Whilst recognising the limitations of age assurance/verification processes, SWGfL supports their introduction, particularly for regulating access to adult (18+) content and would expect to see this being introduced as part of the Online Safety Bill.  SWGfL considers that age assurance and age verification is an important tool, primarily to protect those younger children with mild curiosity or limiting accidental exposure.

SWGfL contributed extensively to BBFC in their preparations for the introduction of the Digital Economies Act.  Specifically, this contribution was offering predictions of the likely consequences of age checking.

SWGfL supports the risk based approach to age assurance and age verification systems, proposed by Ofcom as part of the VSP Regulations, rather than focusing on platform size.  Whilst, quite rightly, size of the platform should be a significant contributing factor, SWGfL has long had the concern that by merely applying age verification to the most popular (commercial adult content platforms) services will have the effect of driving users to other smaller platforms; platforms with perhaps less developed policies, fewer resources and capabilities.  (Please note, this comment does not assume that all the larger platforms have adequate resources or policies)


SWGfL has the following comments regarding reporting / complaints provision

It is encouraging to see the inclusion of User reporting and redress duties being defined within the draft Bill. SWGfL supports the duty for providers to operate a service using systems and processes that allow users and affected persons to easily report content alongside ‘a duty to operate a complaints procedure’.  However, SWGfL is not clear of the difference between a content reporting process and complaints process’ as defined in the draft Online Safety Bill.

SWGfL would encourage clarity to avoid confusion

SWGfL has further comments related to the adequacy of coverage of the draft Online Safety Bill regarding reporting and complaints procedures

When thinking about reporting or complaints procedures, trust and confidence is important.  Whilst Ofsted’s recent review of sexual abuse in schools[3] was focused on schools, it does disclose children’s attitudes and drivers behind reporting issues relating to sexual abuse and sexual harassment. 

“The most common reason that the children and young people who answered our survey gave for not reporting an experience was not knowing what would happen next.”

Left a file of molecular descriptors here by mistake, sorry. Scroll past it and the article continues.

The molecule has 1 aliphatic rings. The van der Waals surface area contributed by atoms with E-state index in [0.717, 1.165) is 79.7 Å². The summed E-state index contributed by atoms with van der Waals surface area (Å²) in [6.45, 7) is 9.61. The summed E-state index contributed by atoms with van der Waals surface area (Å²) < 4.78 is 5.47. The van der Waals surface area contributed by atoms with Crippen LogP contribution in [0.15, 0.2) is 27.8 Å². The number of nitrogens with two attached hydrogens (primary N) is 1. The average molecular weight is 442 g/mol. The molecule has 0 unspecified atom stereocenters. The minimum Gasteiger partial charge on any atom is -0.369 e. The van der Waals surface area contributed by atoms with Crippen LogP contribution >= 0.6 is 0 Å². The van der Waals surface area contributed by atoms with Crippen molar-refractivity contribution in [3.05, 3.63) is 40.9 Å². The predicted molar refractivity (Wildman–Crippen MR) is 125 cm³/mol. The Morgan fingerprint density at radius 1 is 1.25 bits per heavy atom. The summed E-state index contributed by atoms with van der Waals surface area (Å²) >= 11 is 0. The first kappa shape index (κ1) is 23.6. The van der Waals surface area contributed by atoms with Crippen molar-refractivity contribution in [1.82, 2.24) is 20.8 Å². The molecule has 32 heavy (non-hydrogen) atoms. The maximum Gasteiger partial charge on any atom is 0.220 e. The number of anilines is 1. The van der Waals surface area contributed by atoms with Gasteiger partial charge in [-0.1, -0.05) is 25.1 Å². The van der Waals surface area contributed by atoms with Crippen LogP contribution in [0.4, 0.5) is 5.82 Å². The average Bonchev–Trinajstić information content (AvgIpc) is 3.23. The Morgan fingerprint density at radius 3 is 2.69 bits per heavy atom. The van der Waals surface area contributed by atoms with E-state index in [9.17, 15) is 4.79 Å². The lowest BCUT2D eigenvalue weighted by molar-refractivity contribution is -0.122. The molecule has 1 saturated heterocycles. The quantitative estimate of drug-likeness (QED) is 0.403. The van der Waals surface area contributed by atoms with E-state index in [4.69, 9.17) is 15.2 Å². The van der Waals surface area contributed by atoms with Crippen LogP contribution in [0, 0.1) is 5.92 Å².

“In focus groups, children and young people told us that deciding whether to report an incident depends on the perceived severity of the incident. For example, children and young people thought they would be listened to if they reported ‘serious’ incidents but would be less likely to report what they see as ‘common’ incidents, such as ‘being asked for nudes’ and ‘comments from boys in corridors’. This is largely because they feel that some of the incidents are so commonplace ‘there’s no point’ reporting them. Some forms of sexual harassment and online sexual abuse have become so normalised for children that they do not see the point in reporting and challenging this behaviour.”

To further qualify this point, users of services such as TikTok, Roblox and Snapchat are generally younger (Khoros, 2020; LSE, 2018) and there is evidence to support the fact that this age group view harmful content online as normal and inevitable (Lavis, 2016; Marchant, Hawton, Stewart, Montgomery, & Singaravelu, 2018). The solution herein lies in research, education and greater awareness raising and an opportunity for the Online Safety Bill to require providers to commit resources to research, education and awareness to build trust and confidence as part of their community.

To reiterate the point raised regarding the use and clarity of language(s); Reporting and complaints procedures should be designed and constructed for the minimum age of their users; i.e if 13 years olds are able to use their service, the language used should be realistically understood and comprehended by a 13 year old (measured using reading indices (eg http://gunning-fog-index.com/).


What would be a suitable threshold for significant physical or psychological harm, and what would be a suitable way for service providers to determine whether this threshold had been met?


Is the “duty of care” approach in the draft Bill effective?


SWGfL has long highlighted the experiences of duty of care that was applied to statutory organisations via the Childrens Act 2004 and that there is significant merit and benefit in learning from this experience.  The impact of this is clear to see in any school – the sense of safeguarding children is typically obvious and palpable. 


Determining Harm


As part of this, the process for determining harm is derived through Child Safeguarding Practice Reviews[4] (previously Serious Case Reviews) that exist “to identify improvements to be made to safeguard and promote the welfare of children”. 


With experience of operating these processes over 17 years, “the purpose of reviews of serious child safeguarding cases, at both local and national level, is to identify improvements to be made to safeguard and promote the welfare of children. Learning is relevant locally, but it has a wider importance for all practitioners working with children and families and for the government and policymakers. Understanding whether there are systemic issues, and whether and how policy and practice need to change, is critical to the system being dynamic and self-improving.”